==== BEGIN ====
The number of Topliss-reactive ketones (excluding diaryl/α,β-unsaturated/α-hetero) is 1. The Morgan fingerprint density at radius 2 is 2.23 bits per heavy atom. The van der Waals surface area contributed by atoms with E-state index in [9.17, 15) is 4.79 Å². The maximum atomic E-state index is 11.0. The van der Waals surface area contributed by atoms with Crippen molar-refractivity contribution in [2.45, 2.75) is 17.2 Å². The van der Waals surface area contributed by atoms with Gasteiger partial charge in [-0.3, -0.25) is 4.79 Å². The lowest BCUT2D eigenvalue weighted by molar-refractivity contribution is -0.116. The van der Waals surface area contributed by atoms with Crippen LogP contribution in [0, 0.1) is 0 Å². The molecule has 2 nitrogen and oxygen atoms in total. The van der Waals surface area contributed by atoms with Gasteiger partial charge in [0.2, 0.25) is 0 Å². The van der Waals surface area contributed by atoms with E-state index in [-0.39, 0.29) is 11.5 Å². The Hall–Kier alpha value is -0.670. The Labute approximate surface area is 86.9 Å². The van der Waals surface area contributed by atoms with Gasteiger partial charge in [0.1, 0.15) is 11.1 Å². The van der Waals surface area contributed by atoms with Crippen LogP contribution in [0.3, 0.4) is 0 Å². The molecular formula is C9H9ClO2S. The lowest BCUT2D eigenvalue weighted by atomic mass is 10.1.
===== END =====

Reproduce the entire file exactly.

The number of Topliss-reactive ketones (excluding diaryl/α,β-unsaturated/α-hetero) is 1. The Morgan fingerprint density at radius 2 is 2.23 bits per heavy atom. The van der Waals surface area contributed by atoms with E-state index in [9.17, 15) is 4.79 Å². The maximum atomic E-state index is 11.0. The van der Waals surface area contributed by atoms with Crippen molar-refractivity contribution in [2.45, 2.75) is 17.2 Å². The van der Waals surface area contributed by atoms with Gasteiger partial charge in [-0.3, -0.25) is 4.79 Å². The lowest BCUT2D eigenvalue weighted by molar-refractivity contribution is -0.116. The van der Waals surface area contributed by atoms with Crippen LogP contribution in [0, 0.1) is 0 Å². The molecule has 2 nitrogen and oxygen atoms in total. The van der Waals surface area contributed by atoms with Gasteiger partial charge in [0.2, 0.25) is 0 Å². The van der Waals surface area contributed by atoms with E-state index in [-0.39, 0.29) is 11.5 Å². The Hall–Kier alpha value is -0.670. The Labute approximate surface area is 86.9 Å². The van der Waals surface area contributed by atoms with Gasteiger partial charge in [0.1, 0.15) is 11.1 Å². The van der Waals surface area contributed by atoms with Crippen LogP contribution in [0.3, 0.4) is 0 Å². The molecular formula is C9H9ClO2S. The lowest BCUT2D eigenvalue weighted by atomic mass is 10.1.